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Sorry, but I think the definition of “shared source” as given by this article is really crappy. Wikipedia defines it as some kind of “arrangement” which could be any license between proprietary and open-source, and something something Microsoft. You should realize how absurdly broad this definition actually is, it could basically mean just almost any software. I think this definition is not really useful.
A good definition should answer this simple question: Is software / software license XYZ shared source (yes/no)? Using this article, I really have no idea to classify pretty much any software. I think the entire lede and Overview section must be rewritten and maybe the article must be renamed.
Also, is the term “shared source” even used actually? Give sources/examples Is there any official or well-defined definition of the term (like for open source or free software?). If not, this sounds a bit like original research.
As the article stands right now, it looks like this is actually about the Shared Source Initiative by Microsoft, and a number or licenses and softwares which came out of it. This is quite clear. What is not clear at all is the meaning of the term “shared source” itself.
- Quote: “A shared source or source available software source code distribution model includes arrangements where the source can be viewed, and in some cases modified, but without necessarily meeting the criteria to be called open source.”
- This definition in the lede is broad and unsourced. I have the feeling the whole term “shared source” itself is complete BS and an invention of Wikipedia. It really looks like a confusion with the Shared Source Initiative. I cannot find usage of the term “shared source” even by Microsoft itself. A quick web search only yields results on Wikipedia and a few other encyclopedias (also unsourced), but nothing else. Given the lack of official definitions of the term, and given this article is mostly about Microsoft, I suggest to rename it to “Shared Source Initiative”. --Wiki-Wuzzy (talk) 13:17, 27 May 2018 (UTC)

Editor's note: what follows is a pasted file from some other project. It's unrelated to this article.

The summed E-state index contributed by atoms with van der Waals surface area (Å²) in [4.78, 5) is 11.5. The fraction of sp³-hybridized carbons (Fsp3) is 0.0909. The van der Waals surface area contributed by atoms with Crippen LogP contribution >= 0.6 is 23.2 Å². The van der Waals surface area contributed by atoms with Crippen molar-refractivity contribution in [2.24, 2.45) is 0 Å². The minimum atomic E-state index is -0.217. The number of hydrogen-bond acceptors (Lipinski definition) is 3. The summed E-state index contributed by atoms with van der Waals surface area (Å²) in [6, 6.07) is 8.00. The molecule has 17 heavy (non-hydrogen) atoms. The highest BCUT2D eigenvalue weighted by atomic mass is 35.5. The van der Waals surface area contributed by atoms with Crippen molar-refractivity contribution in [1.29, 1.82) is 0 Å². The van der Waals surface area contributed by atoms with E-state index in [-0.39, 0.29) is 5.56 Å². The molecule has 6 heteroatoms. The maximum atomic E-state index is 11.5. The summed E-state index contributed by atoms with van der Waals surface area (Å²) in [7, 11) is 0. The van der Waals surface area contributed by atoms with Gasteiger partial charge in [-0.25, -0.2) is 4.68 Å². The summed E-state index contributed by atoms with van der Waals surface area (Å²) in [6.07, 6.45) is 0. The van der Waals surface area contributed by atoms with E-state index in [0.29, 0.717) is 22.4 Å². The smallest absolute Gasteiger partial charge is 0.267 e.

Synonymous to “source available”?
Is the term really synonymous to “source available”? In common usage, source available is a simple term which means exactly what it says on the tin: The source code of the software is available. That's it, there are no further complex implications embedded in this term.
But from the definitions of the article, “shared source” sounds more like a MS-specific thing to refer to a broad range of licenses which may or may not be also free/open source software. This doesn't seem to be the same as “shared source”.
Can someone who understands more about the term “shared source” please give insight? I am a bit confused right now.
- Source available appears to be the generic term, as cited by the Department of Defense. I can't find any pages from the Free Software Foundation or the Open Source Initiative that mention both "source available" and "shared source" in the same page. Since this article treats both terms equivalently, I plan to request that this article be moved to Source available after adding additional content to make this article less focused on Microsoft's intiative. So far, I've moved the etymology of shared source to the Origin section and I'm adding sections about TrueCrypt, GitLab, and Mega. Feel free to comment or revise my changes if you feel that this is incorrect. — Newslinger talk 19:28, 23 July 2018 (UTC)